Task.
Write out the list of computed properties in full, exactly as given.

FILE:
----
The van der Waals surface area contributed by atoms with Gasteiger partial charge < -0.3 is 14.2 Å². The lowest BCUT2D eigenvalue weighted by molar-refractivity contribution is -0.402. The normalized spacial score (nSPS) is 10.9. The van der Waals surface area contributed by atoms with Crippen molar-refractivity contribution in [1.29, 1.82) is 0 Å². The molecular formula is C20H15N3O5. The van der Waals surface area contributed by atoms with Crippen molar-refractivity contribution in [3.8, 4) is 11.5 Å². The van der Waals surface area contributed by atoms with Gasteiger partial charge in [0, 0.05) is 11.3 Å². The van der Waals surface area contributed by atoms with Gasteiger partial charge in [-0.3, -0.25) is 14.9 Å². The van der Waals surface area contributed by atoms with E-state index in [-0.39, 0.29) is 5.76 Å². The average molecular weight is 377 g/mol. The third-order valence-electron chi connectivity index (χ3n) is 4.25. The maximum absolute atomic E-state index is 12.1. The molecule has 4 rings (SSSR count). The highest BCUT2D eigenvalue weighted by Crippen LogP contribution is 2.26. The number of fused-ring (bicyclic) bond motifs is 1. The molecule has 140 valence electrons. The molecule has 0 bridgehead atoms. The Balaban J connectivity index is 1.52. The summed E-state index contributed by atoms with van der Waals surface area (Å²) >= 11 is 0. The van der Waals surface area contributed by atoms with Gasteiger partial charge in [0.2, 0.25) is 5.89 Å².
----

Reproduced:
The van der Waals surface area contributed by atoms with Gasteiger partial charge < -0.3 is 14.2 Å². The lowest BCUT2D eigenvalue weighted by molar-refractivity contribution is -0.402. The normalized spacial score (nSPS) is 10.9. The van der Waals surface area contributed by atoms with Crippen molar-refractivity contribution in [1.29, 1.82) is 0 Å². The molecular formula is C20H15N3O5. The van der Waals surface area contributed by atoms with Crippen molar-refractivity contribution in [3.8, 4) is 11.5 Å². The van der Waals surface area contributed by atoms with Gasteiger partial charge in [0, 0.05) is 11.3 Å². The van der Waals surface area contributed by atoms with Gasteiger partial charge in [-0.3, -0.25) is 14.9 Å². The van der Waals surface area contributed by atoms with E-state index in [-0.39, 0.29) is 5.76 Å². The average molecular weight is 377 g/mol. The third-order valence-electron chi connectivity index (χ3n) is 4.25. The maximum absolute atomic E-state index is 12.1. The molecule has 4 rings (SSSR count). The highest BCUT2D eigenvalue weighted by Crippen LogP contribution is 2.26. The number of fused-ring (bicyclic) bond motifs is 1. The molecule has 140 valence electrons. The molecule has 0 bridgehead atoms. The Balaban J connectivity index is 1.52. The summed E-state index contributed by atoms with van der Waals surface area (Å²) >= 11 is 0. The van der Waals surface area contributed by atoms with Gasteiger partial charge in [0.2, 0.25) is 5.89 Å².